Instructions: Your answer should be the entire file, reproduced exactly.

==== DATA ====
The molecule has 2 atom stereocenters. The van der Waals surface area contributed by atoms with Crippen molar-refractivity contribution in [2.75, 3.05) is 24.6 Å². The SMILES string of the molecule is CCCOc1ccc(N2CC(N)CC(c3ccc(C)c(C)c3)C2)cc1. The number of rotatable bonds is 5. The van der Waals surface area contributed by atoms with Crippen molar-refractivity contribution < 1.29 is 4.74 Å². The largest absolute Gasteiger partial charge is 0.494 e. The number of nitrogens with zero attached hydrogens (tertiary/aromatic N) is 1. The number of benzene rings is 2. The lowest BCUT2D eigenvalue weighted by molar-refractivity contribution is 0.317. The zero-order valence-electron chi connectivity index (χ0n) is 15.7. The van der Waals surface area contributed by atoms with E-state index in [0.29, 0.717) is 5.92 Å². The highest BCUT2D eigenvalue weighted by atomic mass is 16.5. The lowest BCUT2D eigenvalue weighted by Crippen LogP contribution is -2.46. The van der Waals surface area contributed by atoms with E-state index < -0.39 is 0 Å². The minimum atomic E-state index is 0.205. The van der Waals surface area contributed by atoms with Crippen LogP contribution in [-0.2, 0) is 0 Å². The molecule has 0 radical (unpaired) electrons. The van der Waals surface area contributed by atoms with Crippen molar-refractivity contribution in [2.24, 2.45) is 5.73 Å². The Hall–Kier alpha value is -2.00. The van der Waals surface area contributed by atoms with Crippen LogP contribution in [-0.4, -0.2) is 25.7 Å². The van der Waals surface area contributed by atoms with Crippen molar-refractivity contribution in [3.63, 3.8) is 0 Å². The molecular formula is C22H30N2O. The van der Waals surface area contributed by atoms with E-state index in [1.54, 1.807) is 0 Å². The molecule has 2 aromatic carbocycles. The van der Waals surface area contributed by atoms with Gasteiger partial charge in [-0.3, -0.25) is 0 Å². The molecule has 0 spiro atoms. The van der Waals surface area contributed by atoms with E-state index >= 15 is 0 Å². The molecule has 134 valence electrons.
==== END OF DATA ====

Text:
The molecule has 2 atom stereocenters. The van der Waals surface area contributed by atoms with Crippen molar-refractivity contribution in [2.75, 3.05) is 24.6 Å². The SMILES string of the molecule is CCCOc1ccc(N2CC(N)CC(c3ccc(C)c(C)c3)C2)cc1. The number of rotatable bonds is 5. The van der Waals surface area contributed by atoms with Crippen molar-refractivity contribution < 1.29 is 4.74 Å². The largest absolute Gasteiger partial charge is 0.494 e. The number of nitrogens with zero attached hydrogens (tertiary/aromatic N) is 1. The number of benzene rings is 2. The lowest BCUT2D eigenvalue weighted by molar-refractivity contribution is 0.317. The zero-order valence-electron chi connectivity index (χ0n) is 15.7. The van der Waals surface area contributed by atoms with E-state index in [0.29, 0.717) is 5.92 Å². The highest BCUT2D eigenvalue weighted by atomic mass is 16.5. The lowest BCUT2D eigenvalue weighted by Crippen LogP contribution is -2.46. The van der Waals surface area contributed by atoms with E-state index < -0.39 is 0 Å². The minimum atomic E-state index is 0.205. The van der Waals surface area contributed by atoms with Crippen LogP contribution in [-0.2, 0) is 0 Å². The molecule has 0 radical (unpaired) electrons. The van der Waals surface area contributed by atoms with Crippen molar-refractivity contribution in [2.24, 2.45) is 5.73 Å². The Hall–Kier alpha value is -2.00. The van der Waals surface area contributed by atoms with Crippen LogP contribution in [-0.4, -0.2) is 25.7 Å². The van der Waals surface area contributed by atoms with Crippen molar-refractivity contribution in [3.63, 3.8) is 0 Å². The molecular formula is C22H30N2O. The van der Waals surface area contributed by atoms with E-state index in [1.54, 1.807) is 0 Å². The molecule has 2 aromatic carbocycles. The van der Waals surface area contributed by atoms with Gasteiger partial charge in [-0.3, -0.25) is 0 Å². The molecule has 0 spiro atoms. The van der Waals surface area contributed by atoms with E-state index >= 15 is 0 Å². The molecule has 134 valence electrons.